Macau Concessionaires’ Debt Reduction Slow Process, Says Fitch

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Macau casino operators should benefit from rising gross gaming revenue (GGR) as tourism to the gaming enclave from mainland China increases. But the process of reducing debt could take a while.

The Wynn Macau casino hotel. Macau operators could take a while to reduce debt. (Image: Bloomberg)

That’s according to Fitch Ratings, which said more credit upgrades for the concessionaires aren’t likely over the near term. Earlier this month, the ratings agency upgraded Sands China parent Las Vegas Sands (NYSE: LVS) to “BBB-,” the lowest investment grade. Just days before that, Fitch reaffirmed Wynn Macau parent Wynn Resorts (NASDAQ: WYNN) at “BB-.”

The upswing in visitation and gaming revenue is likely to aid Fitch-rated casino operators with a presence in Macao in reducing their debt levels,” observed the research firm. “However, upside potential in their ratings is constrained by their elevated leverage metrics, as deleveraging will take time for some of the operators, despite the improvements.”

The recent eight-day Chinese New Year holiday, which was a day longer than usual, was a boon for Macau casino companies. Visitation for that period reached 1.4 million, topping the 1.2 million seen in 2019, according to the Macao Government Tourism Office (MTGO).

Macau Debt a Necessary Evil

Macau operators were forced to take on north of $20 billion during the coronavirus pandemic simply to stay afloat. Gaming venues in the special administrative region (SAR) didn’t reopen in earnest until early 2023.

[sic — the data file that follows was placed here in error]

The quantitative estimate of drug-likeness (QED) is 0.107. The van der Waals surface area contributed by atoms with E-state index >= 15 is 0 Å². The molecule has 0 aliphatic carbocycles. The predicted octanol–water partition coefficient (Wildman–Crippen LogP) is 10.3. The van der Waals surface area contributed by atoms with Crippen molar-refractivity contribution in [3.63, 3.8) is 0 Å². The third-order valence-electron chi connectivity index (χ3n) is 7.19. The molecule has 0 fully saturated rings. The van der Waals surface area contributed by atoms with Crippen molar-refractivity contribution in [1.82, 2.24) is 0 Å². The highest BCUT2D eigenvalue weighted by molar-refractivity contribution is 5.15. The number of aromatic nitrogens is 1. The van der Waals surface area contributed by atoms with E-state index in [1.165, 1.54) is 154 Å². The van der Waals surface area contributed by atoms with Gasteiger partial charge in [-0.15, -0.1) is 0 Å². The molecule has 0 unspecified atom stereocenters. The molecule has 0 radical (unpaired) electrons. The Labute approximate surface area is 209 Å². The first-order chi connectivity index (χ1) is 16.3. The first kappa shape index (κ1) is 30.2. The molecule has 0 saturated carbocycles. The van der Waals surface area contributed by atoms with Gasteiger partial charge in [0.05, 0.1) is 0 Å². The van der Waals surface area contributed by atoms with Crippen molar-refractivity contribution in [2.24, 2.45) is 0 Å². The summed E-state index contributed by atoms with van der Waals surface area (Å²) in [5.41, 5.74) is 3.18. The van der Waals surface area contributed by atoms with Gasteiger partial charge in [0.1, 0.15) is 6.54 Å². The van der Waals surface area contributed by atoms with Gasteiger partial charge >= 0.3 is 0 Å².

That delayed concessionaires’ ability to make debt-reduction strides. But analysts and bondholders appear to be at peace with that, because it’s widely expected the issuers will be able to handle a spate of maturities looming this year and in 2025.

Additionally, while Macau stocks remain sluggish, there’s strong appetite among global bond investors for debt issued by Macau casino operators. That is signaling that buyers believe default risk is minimal, despite the high-yield grades on those bonds.

“We do not see significant further upside potential in the issuers’ ratings in the near term, as reflected by their Stable Outlooks,” added Fitch. “SJM Holdings’ leverage metric, in particular, remains high and is likely to fall to its rating thresholds only in 2026, in our view. There is also a risk that the recovery in Macao’s gaming revenues could be slowed by possible policies to tighten capital outflow from the Chinese mainland.”

VIP Market Still Sluggish

The Macau recovery has been led by mass and premium mass players, with VIP action still tepid due to the fractured junket business.

The VIP segment, however, is on a slower path to recovery and unlikely to return to pre-pandemic revenue levels in the near future. This slower rebound in the VIP segment can be attributable to recent years’ regulatory tightening in China’s treatment of gaming tourism and the broader economic challenges facing China,” concluded Fitch.

Recent data indicate that in the fourth quarter, MGM China and Wynn Macau — which operate a combined four venues there — gained market share, while leaders Galaxy Entertainment and Sands China ceded modest amounts of share.

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